I'm a God-fearing, church-going girl who knows her Christian music, but because I grew up in California, one area has remained a mystery until sister-brother-sister act The Martins sat down with me in Nashville to graciously explain the ins and outs of Southern gospel music. It's a good thing, too, because this is a genre where outsiders most definitely need a tour guide.
Southern gospel can trace its roots back to barbershop quartets, borrowing from those groups' tight harmonies and upbeat approach. Many of the performers come from poor and/or rural areas in the South -- The Martins grew up in Hamburg, Ark., living without electricity and running water for several years but unlike their musical counterparts who sing the blues, this group doesn't focus on their troubles or what they don't have. Southern gospel is all about putting on your Sunday best and singing about the joy of being saved. Listen closely and you'll hear traces of old spirituals and classic hymns. You'll also hear the kind of stellar harmonies that can come only from people who share a gene pool. In fact, many Southern gospel singers hail from large families, and the groups are often made up of siblings, parents and spouses.
Many of those who feel at home around this music were raised in it. They spent their childhood vacations traveling to the annual National Quartet Convention (the initiated just call it N.Q.C.), which draws upward of 40,000 fans a night. Here, anybody who is anybody (as well as those who hope to be) sets up a booth and meets and greets the fans. There are performances and other events, too, lending it the feel of a huge if a bit more commercial church picnic. This kind of unparalleled access to its star performers is something that sets Southern gospel apart. In fact, it's practically mandatory: an artist who doesn't take time to visit with fans before or after every show will lose their following fast.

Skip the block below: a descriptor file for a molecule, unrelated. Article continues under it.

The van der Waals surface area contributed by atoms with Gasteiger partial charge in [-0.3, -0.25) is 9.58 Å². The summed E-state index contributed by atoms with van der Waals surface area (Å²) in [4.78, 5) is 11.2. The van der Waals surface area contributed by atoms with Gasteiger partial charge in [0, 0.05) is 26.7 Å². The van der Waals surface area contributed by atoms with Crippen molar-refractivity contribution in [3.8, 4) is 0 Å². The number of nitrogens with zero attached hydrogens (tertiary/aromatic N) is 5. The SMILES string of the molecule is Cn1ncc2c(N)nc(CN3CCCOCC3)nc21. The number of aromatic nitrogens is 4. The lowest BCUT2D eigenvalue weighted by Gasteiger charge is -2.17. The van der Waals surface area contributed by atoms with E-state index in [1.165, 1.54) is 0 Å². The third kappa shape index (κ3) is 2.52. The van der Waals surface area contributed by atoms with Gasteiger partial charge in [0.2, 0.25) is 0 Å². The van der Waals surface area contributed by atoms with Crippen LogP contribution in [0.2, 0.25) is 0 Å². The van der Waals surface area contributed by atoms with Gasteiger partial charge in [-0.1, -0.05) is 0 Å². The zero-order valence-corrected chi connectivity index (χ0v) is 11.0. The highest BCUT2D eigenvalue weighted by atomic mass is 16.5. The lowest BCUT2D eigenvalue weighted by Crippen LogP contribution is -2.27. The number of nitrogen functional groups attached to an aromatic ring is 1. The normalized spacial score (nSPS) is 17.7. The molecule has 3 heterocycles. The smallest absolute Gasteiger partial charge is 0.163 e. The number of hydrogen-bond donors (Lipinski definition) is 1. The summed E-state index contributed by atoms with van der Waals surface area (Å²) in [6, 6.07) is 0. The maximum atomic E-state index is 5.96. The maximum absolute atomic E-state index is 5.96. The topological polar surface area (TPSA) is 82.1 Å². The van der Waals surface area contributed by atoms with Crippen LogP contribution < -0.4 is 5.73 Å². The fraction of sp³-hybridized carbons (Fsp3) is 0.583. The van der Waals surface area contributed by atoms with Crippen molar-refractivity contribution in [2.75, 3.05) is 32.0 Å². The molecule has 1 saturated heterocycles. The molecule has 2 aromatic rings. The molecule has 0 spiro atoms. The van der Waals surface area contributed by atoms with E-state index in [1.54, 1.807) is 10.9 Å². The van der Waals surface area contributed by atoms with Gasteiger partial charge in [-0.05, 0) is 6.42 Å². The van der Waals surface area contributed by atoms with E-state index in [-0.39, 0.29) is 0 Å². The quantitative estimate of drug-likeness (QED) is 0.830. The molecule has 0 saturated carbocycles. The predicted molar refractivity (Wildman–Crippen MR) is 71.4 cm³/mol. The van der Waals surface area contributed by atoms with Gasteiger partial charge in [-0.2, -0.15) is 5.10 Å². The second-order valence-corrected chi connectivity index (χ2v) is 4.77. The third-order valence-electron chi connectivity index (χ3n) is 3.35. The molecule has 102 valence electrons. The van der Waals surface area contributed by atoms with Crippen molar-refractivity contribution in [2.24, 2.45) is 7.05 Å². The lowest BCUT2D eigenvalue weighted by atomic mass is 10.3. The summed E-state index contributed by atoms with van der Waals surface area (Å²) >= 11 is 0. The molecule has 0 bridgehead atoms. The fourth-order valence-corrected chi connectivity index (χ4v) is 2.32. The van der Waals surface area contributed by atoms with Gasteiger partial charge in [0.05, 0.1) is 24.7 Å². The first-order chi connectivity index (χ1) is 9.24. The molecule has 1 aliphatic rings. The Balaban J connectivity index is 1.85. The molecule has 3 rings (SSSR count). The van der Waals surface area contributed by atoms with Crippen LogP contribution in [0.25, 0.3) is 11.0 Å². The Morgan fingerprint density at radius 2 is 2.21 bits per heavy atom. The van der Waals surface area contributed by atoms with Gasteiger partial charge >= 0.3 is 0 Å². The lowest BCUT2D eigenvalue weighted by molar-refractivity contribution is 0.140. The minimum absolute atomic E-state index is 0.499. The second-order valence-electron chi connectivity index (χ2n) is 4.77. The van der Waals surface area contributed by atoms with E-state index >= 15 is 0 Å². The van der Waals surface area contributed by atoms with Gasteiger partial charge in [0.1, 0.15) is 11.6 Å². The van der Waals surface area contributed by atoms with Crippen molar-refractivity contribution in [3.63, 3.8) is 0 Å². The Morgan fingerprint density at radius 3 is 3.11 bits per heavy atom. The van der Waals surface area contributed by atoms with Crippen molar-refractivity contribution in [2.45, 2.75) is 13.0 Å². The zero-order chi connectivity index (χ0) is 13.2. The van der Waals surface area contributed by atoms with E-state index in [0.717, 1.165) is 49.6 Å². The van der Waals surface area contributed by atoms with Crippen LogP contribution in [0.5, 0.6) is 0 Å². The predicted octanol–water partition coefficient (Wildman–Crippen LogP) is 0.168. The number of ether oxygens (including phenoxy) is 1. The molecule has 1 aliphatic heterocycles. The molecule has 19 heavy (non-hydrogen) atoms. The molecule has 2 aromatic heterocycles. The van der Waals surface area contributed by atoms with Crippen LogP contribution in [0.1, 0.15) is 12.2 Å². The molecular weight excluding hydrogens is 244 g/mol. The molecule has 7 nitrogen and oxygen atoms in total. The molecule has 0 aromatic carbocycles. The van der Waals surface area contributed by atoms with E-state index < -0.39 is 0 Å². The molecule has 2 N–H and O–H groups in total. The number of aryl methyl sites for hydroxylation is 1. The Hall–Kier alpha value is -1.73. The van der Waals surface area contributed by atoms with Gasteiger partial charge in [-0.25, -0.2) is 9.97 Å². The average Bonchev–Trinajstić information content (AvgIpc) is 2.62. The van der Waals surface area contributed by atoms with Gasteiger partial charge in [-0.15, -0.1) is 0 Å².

The genre can also claim to have inspired some of secular music's biggest names. Performers like Elvis Presley, Patsy Cline and Tennessee Ernie Ford were all inspired by Southern gospel. Today, early groups like The Stamps Quartet, The Blackwood Family and The Cathedral Quartet have given way to newer groups like The Crabb Family and The Martins, who stray from the strict confines of the genre to add in country, pop and other influences. There are also popular soloists like Janet Paschal and Russ Taff. It doesn't always sit well with purists, but this kind of evolution is keeping the genre alive for a new generation to discover.